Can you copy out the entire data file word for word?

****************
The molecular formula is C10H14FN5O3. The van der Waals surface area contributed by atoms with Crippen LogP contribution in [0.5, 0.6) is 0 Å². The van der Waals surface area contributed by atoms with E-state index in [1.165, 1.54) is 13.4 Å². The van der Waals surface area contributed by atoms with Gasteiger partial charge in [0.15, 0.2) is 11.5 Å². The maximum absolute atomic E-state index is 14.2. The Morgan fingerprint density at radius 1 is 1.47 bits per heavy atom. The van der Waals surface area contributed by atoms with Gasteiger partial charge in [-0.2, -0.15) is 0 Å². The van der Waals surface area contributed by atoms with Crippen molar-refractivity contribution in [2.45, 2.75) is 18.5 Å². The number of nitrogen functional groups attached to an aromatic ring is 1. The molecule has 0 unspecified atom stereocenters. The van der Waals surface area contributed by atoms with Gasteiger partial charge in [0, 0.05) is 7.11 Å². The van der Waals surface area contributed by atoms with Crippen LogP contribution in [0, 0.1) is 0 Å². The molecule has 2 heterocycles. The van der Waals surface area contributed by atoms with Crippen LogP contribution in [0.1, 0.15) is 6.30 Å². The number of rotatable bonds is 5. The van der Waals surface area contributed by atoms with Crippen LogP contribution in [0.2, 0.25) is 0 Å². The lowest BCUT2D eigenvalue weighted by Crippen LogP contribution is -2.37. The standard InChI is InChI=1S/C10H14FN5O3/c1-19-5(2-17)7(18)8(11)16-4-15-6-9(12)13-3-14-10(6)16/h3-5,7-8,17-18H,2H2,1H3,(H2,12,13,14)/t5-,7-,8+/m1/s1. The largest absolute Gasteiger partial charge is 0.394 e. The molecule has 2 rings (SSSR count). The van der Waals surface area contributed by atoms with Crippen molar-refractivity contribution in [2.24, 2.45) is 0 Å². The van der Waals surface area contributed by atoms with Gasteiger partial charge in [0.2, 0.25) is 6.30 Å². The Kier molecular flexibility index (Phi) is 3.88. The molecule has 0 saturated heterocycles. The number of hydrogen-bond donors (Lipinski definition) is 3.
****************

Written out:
The molecular formula is C10H14FN5O3. The van der Waals surface area contributed by atoms with Crippen LogP contribution in [0.5, 0.6) is 0 Å². The van der Waals surface area contributed by atoms with E-state index in [1.165, 1.54) is 13.4 Å². The van der Waals surface area contributed by atoms with Gasteiger partial charge in [0.15, 0.2) is 11.5 Å². The maximum absolute atomic E-state index is 14.2. The Morgan fingerprint density at radius 1 is 1.47 bits per heavy atom. The van der Waals surface area contributed by atoms with Gasteiger partial charge in [-0.2, -0.15) is 0 Å². The van der Waals surface area contributed by atoms with Crippen molar-refractivity contribution in [2.45, 2.75) is 18.5 Å². The number of nitrogen functional groups attached to an aromatic ring is 1. The molecule has 0 unspecified atom stereocenters. The van der Waals surface area contributed by atoms with Gasteiger partial charge in [0, 0.05) is 7.11 Å². The van der Waals surface area contributed by atoms with Crippen LogP contribution in [0, 0.1) is 0 Å². The molecule has 2 heterocycles. The van der Waals surface area contributed by atoms with Crippen LogP contribution in [0.1, 0.15) is 6.30 Å². The number of rotatable bonds is 5. The van der Waals surface area contributed by atoms with Crippen LogP contribution in [0.2, 0.25) is 0 Å². The lowest BCUT2D eigenvalue weighted by Crippen LogP contribution is -2.37. The standard InChI is InChI=1S/C10H14FN5O3/c1-19-5(2-17)7(18)8(11)16-4-15-6-9(12)13-3-14-10(6)16/h3-5,7-8,17-18H,2H2,1H3,(H2,12,13,14)/t5-,7-,8+/m1/s1. The largest absolute Gasteiger partial charge is 0.394 e. The molecule has 2 rings (SSSR count). The van der Waals surface area contributed by atoms with Crippen molar-refractivity contribution in [2.24, 2.45) is 0 Å². The van der Waals surface area contributed by atoms with Gasteiger partial charge in [0.2, 0.25) is 6.30 Å². The Kier molecular flexibility index (Phi) is 3.88. The molecule has 0 saturated heterocycles. The number of hydrogen-bond donors (Lipinski definition) is 3.